Before citrus season ends I thought I’d try a citrus upside-down cake recipe, one that wasn’t too rich or sweet. I found this cake from pastry chef Hannah Buoye to be perfect. Fine corn meal is used and gives the cake a lovely flavor and crumb. I used a variety of citrus from navel oranges and tangerines, to small mandarins. Arranging the citrus slices on top of a butter-brown sugar mix, composing a colorful and mildly sweet yet tangy caramelized “marmalade “top.
I’ll be baking this cake again, it’s fun to make, beautiful to look at and great to have with an afternoon coffee or tea. Even after all that, this cake seems to only get better with time, especially when toasted up for breakfast, which you can see here on Instagram. Well, I might even like it best for breakfast—warm, toasted and crumbly. x
Citrus Polenta Upside-Down Cake
Recipe by pastry chef Hannah Buoye at A16 Rockridge in Oakland, Ca. from Sunset, adapted slightly.
3/4 cup butter, softened, divided
3/4 cup packed light brown sugar
4 to 6 whole citrus– depending on their size, you’ll need enough slices to cover the bottom of the pan and some extra, plus zest of 3 of the citrus fruits
1 cup granulated sugar
2 large eggs, at room temperature
1 cup flour
3/4 cup fine cornmeal (I used Goya brand, there’s also Bob’s Red Mill)
2 teaspoons baking powder
1/4 teaspoon salt
1/2 cup milk
1 teaspoon vanilla extract
1. Preheat oven to 350°. Spray inside of a 9-in. springform pan with cooking-oil spray. Line pan with a 12-in. circle of parchment paper, pressing pleats flat up the sides of the pan Spray parchment with oil and set aside.
2. Bring 1/4 cup butter and the brown sugar to a boil in a small saucepan over medium heat, stirring constantly as it bubbles. Pour the mixture into the lined pan and spread out evenly.
3. Cut off the outer rind and pith of citrus, thinly slice citrus crosswise removing any seeds you find. Arrange the citrus slices on top of the butter mixture in pan fitting them snugly together or overlapping the citrus slices to fill pan.
4. Beat remaining 1/2 cup butter, granulated sugar, and the citrus zest in a large bowl using a mixer on medium speed to blend, then beat on high until pale and fluffy about 3 to 4 minutes. Add 1 egg at a time beating well to combine, scraping down the sides of the bowl, about 1 minute for each egg added. In another bowl, whisk together flour, cornmeal, baking powder, and salt. Combine milk and vanilla together.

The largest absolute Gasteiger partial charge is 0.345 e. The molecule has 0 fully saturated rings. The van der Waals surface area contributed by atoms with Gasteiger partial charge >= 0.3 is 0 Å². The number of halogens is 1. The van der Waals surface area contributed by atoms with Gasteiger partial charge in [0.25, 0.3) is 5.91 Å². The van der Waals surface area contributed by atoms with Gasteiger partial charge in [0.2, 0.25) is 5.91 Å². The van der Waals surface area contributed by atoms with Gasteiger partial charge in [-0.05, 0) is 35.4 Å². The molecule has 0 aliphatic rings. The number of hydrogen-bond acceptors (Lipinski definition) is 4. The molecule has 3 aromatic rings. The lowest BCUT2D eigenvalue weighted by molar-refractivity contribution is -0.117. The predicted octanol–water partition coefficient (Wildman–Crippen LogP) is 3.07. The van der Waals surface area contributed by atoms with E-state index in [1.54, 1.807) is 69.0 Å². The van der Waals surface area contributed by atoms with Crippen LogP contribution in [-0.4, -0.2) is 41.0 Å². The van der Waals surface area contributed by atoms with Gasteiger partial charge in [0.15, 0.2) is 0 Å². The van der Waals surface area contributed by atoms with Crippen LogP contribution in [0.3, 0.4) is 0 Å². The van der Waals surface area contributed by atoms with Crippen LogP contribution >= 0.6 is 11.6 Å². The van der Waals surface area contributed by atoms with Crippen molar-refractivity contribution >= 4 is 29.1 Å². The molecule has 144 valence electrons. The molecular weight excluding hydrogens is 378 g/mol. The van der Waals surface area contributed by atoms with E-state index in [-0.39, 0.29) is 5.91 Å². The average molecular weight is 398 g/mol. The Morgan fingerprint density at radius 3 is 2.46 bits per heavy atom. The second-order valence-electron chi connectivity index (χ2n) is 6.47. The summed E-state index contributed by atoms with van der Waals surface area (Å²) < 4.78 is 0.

5. Add a third of the flour mixture to the butter mixture, blending on low speed and scraping the bowl as you go. Blend in half of the milk mixture. Alternate to incorporate remaining dry ingredients and liquids, ending with the flour mixture. Pour the batter into your prepared lined pan and spread out evenly with an offset spatula.
6. Bake until cake springs back in center when lightly pressed, about 50 to 55 minutes (it will be well browned). Let cool in the pan on a rack for at least 2 hours. When cool run a knife between parchment and pan and release the rim. Invert the cake onto a flat baking sheet, (see next step) remove parchment.
7. I found there to be quite a bit of excess juice from the citrus I used, and not enough caramelizing. To remedy this, use a wooden skewer to poke holes in the top of the cake where there is excess juice collected (letting the juices run through and flavor the cake) and/or dab off excess juice with a paper towel. Run the cake on the flat tray under the broiler of your oven, moving the tray constantly, watching carefully (to avoid burning) to caramelize the top.
Transfer the cake onto a serving plate, cut cake with a very sharp knife. Cake keeps well up to one week in the refrigerator. Enjoy!